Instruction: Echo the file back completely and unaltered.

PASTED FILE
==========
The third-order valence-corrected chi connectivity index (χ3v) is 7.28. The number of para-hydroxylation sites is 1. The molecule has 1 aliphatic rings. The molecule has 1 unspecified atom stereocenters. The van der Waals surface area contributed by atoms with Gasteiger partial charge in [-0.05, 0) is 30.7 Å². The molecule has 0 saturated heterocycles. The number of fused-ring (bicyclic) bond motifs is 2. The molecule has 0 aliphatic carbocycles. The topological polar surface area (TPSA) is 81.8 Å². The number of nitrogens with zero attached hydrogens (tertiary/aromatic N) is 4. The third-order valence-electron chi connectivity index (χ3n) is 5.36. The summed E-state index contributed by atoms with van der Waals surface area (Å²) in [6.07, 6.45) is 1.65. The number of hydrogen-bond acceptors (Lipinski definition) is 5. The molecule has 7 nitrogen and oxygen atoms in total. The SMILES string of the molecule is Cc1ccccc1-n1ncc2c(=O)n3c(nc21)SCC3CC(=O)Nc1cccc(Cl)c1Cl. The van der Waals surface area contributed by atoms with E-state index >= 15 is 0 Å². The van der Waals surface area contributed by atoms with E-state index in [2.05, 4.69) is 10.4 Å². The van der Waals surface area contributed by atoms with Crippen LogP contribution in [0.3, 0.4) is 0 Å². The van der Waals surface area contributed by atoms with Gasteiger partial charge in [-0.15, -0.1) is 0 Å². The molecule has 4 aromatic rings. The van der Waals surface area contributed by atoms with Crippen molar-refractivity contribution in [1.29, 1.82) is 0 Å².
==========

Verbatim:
The third-order valence-corrected chi connectivity index (χ3v) is 7.28. The number of para-hydroxylation sites is 1. The molecule has 1 aliphatic rings. The molecule has 1 unspecified atom stereocenters. The van der Waals surface area contributed by atoms with Gasteiger partial charge in [-0.05, 0) is 30.7 Å². The molecule has 0 saturated heterocycles. The number of fused-ring (bicyclic) bond motifs is 2. The molecule has 0 aliphatic carbocycles. The topological polar surface area (TPSA) is 81.8 Å². The number of nitrogens with zero attached hydrogens (tertiary/aromatic N) is 4. The third-order valence-electron chi connectivity index (χ3n) is 5.36. The summed E-state index contributed by atoms with van der Waals surface area (Å²) in [6.07, 6.45) is 1.65. The number of hydrogen-bond acceptors (Lipinski definition) is 5. The molecule has 7 nitrogen and oxygen atoms in total. The SMILES string of the molecule is Cc1ccccc1-n1ncc2c(=O)n3c(nc21)SCC3CC(=O)Nc1cccc(Cl)c1Cl. The van der Waals surface area contributed by atoms with E-state index >= 15 is 0 Å². The van der Waals surface area contributed by atoms with E-state index in [2.05, 4.69) is 10.4 Å². The van der Waals surface area contributed by atoms with Crippen LogP contribution in [0.3, 0.4) is 0 Å². The van der Waals surface area contributed by atoms with Gasteiger partial charge in [-0.15, -0.1) is 0 Å². The molecule has 4 aromatic rings. The van der Waals surface area contributed by atoms with Crippen molar-refractivity contribution in [1.29, 1.82) is 0 Å².